Grow Your Own
Take Stock of Your Garden Successes and Failures
I know that New Year is the traditional time to stop and re-evaluate everything in your life but I reckon now, as summer ends, is also an ideal time to stop all that weeding, watering and worrying so you can look at your garden and decide what to do better next year. After all, you don’t need to rely on your memory if all your faults and successes are there, straight in front of your eyes.
Here are my own garden assessments for this summer:
No more parsnips
Keen followers of these blogs know the injuries that I’ve sustained in growing some pre
Danger in the Vegetable Plot
The wonderful thing about gardening is that we all learn something new every day. And for your own safety, my current lesson needs to be heard by all.
If you grow celery, parsnips, carrots or celeriac, please read on. Forewarned is forearmed. And you don't want to end up with forearms like mine.
The tale starts with a potential comedic line. ‘I was gardening in my shorts’ which elicits the response ‘strange place to have a garden.’ But seriously, due to the hot weather I was pottering and weeding in the veg garden wearing short
A Tale of Obsession
What’s the first thing you think of when you wake up? Mine is ‘the pumpkin.’ My family have given up on me; they despair at the time I spend simply staring at the developing fruit. They have actually walked away when I’ve been in conversation about the beast with friends. They are appalled at my ability to turn any conversation, any, to pumpkin growing.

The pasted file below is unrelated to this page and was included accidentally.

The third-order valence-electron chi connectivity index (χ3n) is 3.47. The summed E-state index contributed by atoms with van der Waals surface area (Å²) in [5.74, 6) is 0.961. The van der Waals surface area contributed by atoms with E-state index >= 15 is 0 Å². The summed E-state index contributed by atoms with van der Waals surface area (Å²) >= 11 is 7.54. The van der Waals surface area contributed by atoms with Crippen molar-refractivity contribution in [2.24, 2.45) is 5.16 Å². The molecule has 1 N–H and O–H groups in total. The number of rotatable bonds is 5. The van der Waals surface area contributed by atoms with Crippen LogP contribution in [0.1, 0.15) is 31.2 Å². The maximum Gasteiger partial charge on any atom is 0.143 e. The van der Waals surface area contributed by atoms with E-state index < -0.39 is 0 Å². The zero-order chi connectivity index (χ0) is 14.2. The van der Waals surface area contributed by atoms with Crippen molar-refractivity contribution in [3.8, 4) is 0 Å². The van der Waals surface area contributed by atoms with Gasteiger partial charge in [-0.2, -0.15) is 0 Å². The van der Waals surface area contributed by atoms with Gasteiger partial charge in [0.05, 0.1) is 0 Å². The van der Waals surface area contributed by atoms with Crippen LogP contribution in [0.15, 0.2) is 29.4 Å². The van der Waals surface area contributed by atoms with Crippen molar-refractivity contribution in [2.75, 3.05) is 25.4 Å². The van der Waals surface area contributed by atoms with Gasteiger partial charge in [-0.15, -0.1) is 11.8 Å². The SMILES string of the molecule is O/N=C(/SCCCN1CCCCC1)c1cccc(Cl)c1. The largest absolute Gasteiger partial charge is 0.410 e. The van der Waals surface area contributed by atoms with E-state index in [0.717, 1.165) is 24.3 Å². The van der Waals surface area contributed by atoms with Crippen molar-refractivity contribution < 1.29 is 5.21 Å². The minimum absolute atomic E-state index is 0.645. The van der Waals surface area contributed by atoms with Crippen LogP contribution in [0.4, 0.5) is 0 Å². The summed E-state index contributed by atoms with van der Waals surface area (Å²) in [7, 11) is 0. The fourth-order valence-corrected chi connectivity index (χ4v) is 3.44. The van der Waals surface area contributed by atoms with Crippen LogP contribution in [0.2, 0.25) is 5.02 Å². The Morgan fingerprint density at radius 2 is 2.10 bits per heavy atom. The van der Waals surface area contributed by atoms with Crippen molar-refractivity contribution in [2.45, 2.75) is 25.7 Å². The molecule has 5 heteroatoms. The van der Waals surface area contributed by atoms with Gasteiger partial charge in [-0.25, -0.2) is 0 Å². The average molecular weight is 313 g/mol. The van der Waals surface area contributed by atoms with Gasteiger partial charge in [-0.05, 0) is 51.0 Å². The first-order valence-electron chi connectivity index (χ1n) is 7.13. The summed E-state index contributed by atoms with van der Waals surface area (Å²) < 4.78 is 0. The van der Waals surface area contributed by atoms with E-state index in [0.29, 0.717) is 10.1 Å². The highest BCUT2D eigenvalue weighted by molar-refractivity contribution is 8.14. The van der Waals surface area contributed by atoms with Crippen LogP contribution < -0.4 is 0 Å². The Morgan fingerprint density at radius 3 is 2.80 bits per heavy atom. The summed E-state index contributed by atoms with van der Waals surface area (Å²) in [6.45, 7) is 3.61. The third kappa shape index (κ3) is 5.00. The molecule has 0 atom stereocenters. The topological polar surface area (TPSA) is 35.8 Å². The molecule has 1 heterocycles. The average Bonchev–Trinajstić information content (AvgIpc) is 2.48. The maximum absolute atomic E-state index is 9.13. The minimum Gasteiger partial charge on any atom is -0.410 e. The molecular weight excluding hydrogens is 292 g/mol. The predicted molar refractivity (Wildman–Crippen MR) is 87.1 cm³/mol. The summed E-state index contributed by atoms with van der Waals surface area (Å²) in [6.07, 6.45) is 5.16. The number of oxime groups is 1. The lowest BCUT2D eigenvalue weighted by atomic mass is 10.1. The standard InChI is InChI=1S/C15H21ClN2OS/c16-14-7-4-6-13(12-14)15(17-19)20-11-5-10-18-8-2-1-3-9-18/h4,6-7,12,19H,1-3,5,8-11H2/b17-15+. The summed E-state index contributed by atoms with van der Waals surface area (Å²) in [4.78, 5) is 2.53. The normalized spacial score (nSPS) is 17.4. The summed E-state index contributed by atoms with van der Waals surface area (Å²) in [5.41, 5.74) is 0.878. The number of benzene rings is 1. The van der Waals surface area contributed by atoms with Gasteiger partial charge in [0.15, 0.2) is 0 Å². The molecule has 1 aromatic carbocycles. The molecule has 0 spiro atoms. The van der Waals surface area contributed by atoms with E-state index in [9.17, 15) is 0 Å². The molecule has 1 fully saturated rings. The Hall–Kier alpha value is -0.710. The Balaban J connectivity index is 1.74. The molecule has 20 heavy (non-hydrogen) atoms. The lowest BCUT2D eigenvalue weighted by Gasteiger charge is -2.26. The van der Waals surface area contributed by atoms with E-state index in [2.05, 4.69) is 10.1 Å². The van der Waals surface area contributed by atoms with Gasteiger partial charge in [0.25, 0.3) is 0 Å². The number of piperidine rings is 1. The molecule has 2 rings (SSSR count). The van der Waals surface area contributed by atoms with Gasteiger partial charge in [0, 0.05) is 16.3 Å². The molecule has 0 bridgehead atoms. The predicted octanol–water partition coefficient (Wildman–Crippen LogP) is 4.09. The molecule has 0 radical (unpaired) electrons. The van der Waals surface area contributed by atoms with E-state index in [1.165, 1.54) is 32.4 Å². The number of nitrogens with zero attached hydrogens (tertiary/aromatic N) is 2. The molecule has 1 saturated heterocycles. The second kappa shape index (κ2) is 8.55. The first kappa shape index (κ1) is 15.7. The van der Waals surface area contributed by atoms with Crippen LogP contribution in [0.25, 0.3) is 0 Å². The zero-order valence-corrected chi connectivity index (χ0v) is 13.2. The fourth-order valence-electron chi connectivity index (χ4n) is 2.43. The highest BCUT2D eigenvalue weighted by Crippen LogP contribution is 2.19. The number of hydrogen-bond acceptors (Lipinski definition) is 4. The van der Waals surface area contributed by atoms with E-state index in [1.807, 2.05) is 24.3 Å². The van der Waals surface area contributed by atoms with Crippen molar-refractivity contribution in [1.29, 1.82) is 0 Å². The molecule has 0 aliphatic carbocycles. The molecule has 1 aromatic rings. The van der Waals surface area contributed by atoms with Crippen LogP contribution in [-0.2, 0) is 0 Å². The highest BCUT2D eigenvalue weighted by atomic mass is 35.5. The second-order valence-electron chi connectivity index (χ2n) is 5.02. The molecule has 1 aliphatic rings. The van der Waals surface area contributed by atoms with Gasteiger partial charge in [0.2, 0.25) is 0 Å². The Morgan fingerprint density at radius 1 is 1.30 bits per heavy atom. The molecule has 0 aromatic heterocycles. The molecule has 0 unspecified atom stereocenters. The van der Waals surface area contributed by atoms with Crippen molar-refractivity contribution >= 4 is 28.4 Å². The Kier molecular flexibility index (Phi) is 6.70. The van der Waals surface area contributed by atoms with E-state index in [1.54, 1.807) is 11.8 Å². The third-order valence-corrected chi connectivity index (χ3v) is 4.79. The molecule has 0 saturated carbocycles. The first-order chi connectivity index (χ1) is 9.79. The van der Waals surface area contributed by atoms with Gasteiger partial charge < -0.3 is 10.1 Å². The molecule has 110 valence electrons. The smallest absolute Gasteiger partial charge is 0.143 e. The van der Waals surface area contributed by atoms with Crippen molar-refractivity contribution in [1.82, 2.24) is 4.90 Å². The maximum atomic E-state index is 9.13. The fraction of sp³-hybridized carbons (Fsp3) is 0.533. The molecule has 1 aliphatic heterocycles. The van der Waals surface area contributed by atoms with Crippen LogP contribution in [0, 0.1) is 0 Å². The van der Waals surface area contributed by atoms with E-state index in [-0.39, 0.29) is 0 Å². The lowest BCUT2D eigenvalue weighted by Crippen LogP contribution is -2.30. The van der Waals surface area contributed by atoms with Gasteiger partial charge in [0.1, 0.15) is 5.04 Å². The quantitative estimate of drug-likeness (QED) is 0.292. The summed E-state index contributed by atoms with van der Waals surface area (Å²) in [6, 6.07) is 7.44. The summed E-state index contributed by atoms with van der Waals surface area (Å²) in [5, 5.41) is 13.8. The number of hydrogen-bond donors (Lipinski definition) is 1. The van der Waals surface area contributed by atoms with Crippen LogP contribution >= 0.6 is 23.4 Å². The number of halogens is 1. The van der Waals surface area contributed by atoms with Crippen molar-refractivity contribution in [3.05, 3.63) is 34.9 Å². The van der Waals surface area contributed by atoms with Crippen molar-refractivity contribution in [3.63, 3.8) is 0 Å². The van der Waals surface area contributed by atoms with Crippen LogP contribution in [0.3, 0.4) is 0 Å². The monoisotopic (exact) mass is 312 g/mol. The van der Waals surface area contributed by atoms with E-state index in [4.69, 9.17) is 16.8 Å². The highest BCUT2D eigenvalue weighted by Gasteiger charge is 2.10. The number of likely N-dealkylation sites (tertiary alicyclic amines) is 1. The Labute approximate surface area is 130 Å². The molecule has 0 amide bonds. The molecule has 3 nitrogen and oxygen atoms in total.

‘How are things?’, ‘Keeping well?’ and ‘How’s life treating you?’ are perfect opening questions for me. (My answers: ‘Pumpkin’s growing well’; ‘The pumpkin is’ and ‘Not as good as I am treating that pumpkin.’)
However, ‘‘What do you think about Brexit?’, ‘Do you think Donald Trump should impose sanctions on Iran?’ and ‘What time is it?’ are slightly trickier opening gambits to steer to pumpkin chat, but I can. (
These are testing times my gardening friends. We all endured the long dark winter and spring kind of fizzled out until, pow, we hurtled headlong straight into a proper grown up summer.
Every morning for weeks we have had blue sky and ever strengthening sunshine. And it’s playing havoc with my greenhouse and veg.
Each day I am plying my toms, cue and aubergines with gallons of water. The peppers need less as I’ve found they prefer to be grown on the drier side of moist. And that's a sentence you rarely read. I hope.
But there are steps you can take to minimise the impact of a heatwave on plants.
As we head closer to spring, thoughts turn to our Grow Your Own planning. What better place to do that growing than an allotment? All that dedicated space for your fruit and veg! With this in mind, we thought you'd love to meet John Harrison. He is the founder of the website Allotment Garden and author of accompanying books. He shares with us how he got started and some of his allotment growing advice.
Why did you start 'Allotment Garden'?
It started almost by accident! Back around 2003 I was working in web design and decided to put my gardening diary online and use the site as a test bed for developing software.
How has Allotment Garden changed since it started?
Well, people started visiting and following my diary. Then they started asking m